In the sixth month of Elizabeth’s pregnancy, God sent the angel Gabriel to Nazareth, a town in Galilee, to a virgin pledged to be married to a man named Joseph, a descendant of David. The virgin’s name was Mary. (Luke 1:26-27, NIV)
Thus begins the story of the Annunciation. This follows on the story of the angel Gabriel’s visit to Zechariah to announce that his wife, Elizabeth, would give birth to John–the forerunner of the Messiah. But what a powerful contrast is formed between that scene and the one that follows.
The wonderful work of God is unexpected.
Gabriel announced the birth of the forerunner to Zechariah, a priest of good standing, in the temple of God, in Jerusalem the political and religious center of Israel. But Gabriel was sent to announce the birth of the Messiah Himself to an ordinary peasant girl in a backwater village.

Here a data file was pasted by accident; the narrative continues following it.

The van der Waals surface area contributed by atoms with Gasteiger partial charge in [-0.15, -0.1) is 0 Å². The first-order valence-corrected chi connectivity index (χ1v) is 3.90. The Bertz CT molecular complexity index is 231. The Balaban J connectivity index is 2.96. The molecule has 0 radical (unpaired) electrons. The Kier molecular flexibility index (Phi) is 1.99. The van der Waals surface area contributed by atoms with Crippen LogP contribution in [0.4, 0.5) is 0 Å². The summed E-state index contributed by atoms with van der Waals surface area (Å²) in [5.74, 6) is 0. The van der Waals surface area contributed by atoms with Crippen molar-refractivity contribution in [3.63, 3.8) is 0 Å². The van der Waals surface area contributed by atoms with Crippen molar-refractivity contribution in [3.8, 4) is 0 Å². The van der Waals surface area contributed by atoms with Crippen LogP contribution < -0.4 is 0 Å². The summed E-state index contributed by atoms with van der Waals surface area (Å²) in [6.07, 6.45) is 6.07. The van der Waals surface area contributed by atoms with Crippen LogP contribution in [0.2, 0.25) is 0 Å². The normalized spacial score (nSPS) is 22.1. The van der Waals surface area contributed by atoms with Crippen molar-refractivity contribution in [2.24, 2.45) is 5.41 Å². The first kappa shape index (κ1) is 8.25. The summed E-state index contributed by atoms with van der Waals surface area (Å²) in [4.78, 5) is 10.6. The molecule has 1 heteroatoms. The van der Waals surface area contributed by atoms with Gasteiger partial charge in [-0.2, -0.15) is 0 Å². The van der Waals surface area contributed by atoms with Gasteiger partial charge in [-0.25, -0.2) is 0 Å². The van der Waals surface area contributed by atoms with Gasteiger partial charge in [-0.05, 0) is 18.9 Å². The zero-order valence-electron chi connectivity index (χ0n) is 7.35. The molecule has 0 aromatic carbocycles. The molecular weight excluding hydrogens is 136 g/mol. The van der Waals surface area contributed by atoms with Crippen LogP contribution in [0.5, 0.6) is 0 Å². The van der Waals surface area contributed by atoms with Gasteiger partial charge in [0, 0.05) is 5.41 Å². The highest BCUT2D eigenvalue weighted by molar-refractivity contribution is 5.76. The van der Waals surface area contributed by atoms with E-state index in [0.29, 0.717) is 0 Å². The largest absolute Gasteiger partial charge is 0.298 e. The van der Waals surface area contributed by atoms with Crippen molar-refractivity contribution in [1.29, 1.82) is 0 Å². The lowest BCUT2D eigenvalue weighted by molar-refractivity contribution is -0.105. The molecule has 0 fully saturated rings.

Thus God shows that His purposes do not unfold in the ways of the world.
Galilee is far from Jerusalem, and a region of some suspicion to other Israelites; Nazareth is a town of some suspicion to other Galileans (see Jn. 1:46)! But here in an insignificant and inauspicious setting, God chooses the mother who will bear the Savior.
What do we know of Mary? Very little. She is twice described as a virgin, and in the context of her engagement we may infer that she was in her young teens–the normal age for marriage in that place and time. As the narrative unfolds, we see her courage, character, and faithful submission to God. But she is no one the world would regard as powerful or important.
Joseph, though a descendant of David, is nowhere close to the throne. He is, we may say, a good blue-collar Jewish man.
Through such ordinary faithful people, God sent His Son into the world. The very setting of the Annunciation prompts us to reflect on the wonderful grace of God, who reaches down to us in our sin and darkness.
Light has come into our darkened world; and it has come through and come to ordinary men and women who follow God in faith.